It's a gray afternoon in February. The North wind whips up the litter and it spins across the highway like a mini-tornado. I drive numbly past, oblivious to the cars and trucks around me. I hear a riff on the radio, a familiar tune that I haven't heard in a while. My heartstrings vibrate like those on the guitar enveloping the car. I turn it up so loud the bass vibrates my feet, and my soul. Eddie Vetter cries out the first few words as tears spill over my eyelids and down my cheeks. ..... "Unsealed on a porch, a letter sat, then you said ... "I wanna leave it again"..... Once I saw her on a beach of weathered sand, and on the beach I wanna leave it again"..... I search my purse for a tissue and only find one, partially used. No choice. It's not so much the words, it's the tune, the music, the sadness.
When I was young, I was told to quit crying. I was asked what I was smiling about and told nothing was funny. I was told not to be afraid; there's nothing to be afraid about. It's not ladylike to be so angry. You can't say those things. Limits, limits, limits everywhere I turned. Eventually, I learnt not to feel; not to let my emotions show. I cried in the silence of my room in my pillow where no one would hear. I laughed inside with a straight face.
I learned to experience my feelings through control; a control with a time delayed sensor. Sometimes it would be days or even months before I would allow myself to feel an emotion, long after the event that sparked the feeling was over. My spirit had become chained; locked away inside a human shell. Often it screamed from inside uncontrollably at the worst possible time; in a grocery store, at a movie, at a customer appointment or at a party. I've left many a grocery cart sitting half full of groceries in the middle of an aisle, uncontrollably laughing or crying or in a panic. I allowed myself to be pulled into horrid places by people with their own desires at heart.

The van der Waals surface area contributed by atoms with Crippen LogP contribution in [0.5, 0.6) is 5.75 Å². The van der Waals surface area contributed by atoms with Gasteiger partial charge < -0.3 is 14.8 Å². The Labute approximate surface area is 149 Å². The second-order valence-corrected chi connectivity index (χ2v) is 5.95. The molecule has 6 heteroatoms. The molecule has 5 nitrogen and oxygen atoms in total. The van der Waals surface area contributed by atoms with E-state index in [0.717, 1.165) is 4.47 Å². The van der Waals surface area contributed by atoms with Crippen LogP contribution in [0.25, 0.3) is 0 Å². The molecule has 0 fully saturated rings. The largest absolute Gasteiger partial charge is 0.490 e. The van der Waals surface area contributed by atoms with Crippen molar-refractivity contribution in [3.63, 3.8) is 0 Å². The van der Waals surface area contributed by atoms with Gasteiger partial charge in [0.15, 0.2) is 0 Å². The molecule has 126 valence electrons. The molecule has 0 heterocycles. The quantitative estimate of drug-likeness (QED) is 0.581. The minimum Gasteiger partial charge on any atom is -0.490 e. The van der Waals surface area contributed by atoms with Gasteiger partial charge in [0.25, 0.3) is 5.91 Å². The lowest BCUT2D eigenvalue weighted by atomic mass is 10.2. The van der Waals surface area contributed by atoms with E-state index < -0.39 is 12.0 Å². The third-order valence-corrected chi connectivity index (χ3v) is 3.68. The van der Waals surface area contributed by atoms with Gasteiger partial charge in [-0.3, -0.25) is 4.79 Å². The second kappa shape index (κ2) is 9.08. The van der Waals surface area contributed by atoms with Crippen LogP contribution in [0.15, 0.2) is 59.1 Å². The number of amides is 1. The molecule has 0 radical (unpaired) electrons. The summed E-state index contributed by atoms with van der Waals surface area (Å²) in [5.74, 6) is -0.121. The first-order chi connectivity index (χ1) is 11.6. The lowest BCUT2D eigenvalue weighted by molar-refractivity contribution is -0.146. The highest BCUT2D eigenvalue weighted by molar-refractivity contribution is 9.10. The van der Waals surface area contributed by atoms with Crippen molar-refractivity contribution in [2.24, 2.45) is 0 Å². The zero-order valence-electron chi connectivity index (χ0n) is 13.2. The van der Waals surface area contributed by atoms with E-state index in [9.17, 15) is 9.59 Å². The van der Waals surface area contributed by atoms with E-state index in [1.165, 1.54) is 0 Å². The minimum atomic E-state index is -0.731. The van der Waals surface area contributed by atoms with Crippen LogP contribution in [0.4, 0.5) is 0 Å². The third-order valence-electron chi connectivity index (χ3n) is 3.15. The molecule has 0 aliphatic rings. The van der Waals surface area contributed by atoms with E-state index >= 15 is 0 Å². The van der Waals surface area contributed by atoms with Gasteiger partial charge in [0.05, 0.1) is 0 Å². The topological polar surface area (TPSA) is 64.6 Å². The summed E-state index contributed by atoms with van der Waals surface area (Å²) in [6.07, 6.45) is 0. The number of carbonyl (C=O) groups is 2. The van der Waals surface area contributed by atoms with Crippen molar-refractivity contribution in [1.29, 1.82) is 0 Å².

In the last few years, I taught myself to feel the emotions so desperate to be felt. The medium I used was music with all it's sadness, anger, joy, love and fears. Guitar strings pulled my heartstrings, drum beats fueled my confidence, ivory keys tickled my fancies, bass bumped my hips and voices and harmonies healed my soul. My eyes opened to see through illusions that had spun a thick web around my face.
And, now I sit in the Doctor's office and listen to my Father ask about his diabetes medication and why it isn't working for him. "Why is this bruise still on my foot? And, why do you think it won't go away? And, yes I'll be going to chemotherapy tomorrow and I'm riding down with my Daughter to the mountains this weekend to pick up my Mother." How can he ask these questions when the bruise on his foot is a result of the chemotherapy? The diagnosis of terminal cancer is a fated ticket and knows he's going to die. Is he in denial? Does he not know the bruise on his foot is the least of his worries? Or has he acclimated to his disease and wants to live as much as he can until that day? Holding my emotions at bay, I don't ask because I don't know. I draw upon my old skills of how to crack a joke and say, "I've decided not to get diabetes. It's way to complicated for me to figure out." My Dad, the Doc and I laugh and outside I tell my Father I'll see him later tonight with a strong, caring voice.
And, as I get into my car I begin to shake. Turning onto the highway on a cold, gray February afternoon as the litter flies across my car I hear a song on the radio and the tears spill down my cheeks "real time." Play the song here.
As I fumble for a tissue in my purse, my sadness, sorrow and anger floods to the surface and I feel it with every inch of my being. And, Eddie Vetter cries out over the airwaves along with me and I feel peace and solace. I feel! I feel .... and, I think to myself, "I should remember to carry tissues with me now." .... "Ah yeah ... can you see them? Out on the porch, yeah, but they don't wave. I see them, round the front way, yeah ... And I know and I know I don't want to stay ... Make me cry...."
Copyright © Anna Laura Webb 2002-2012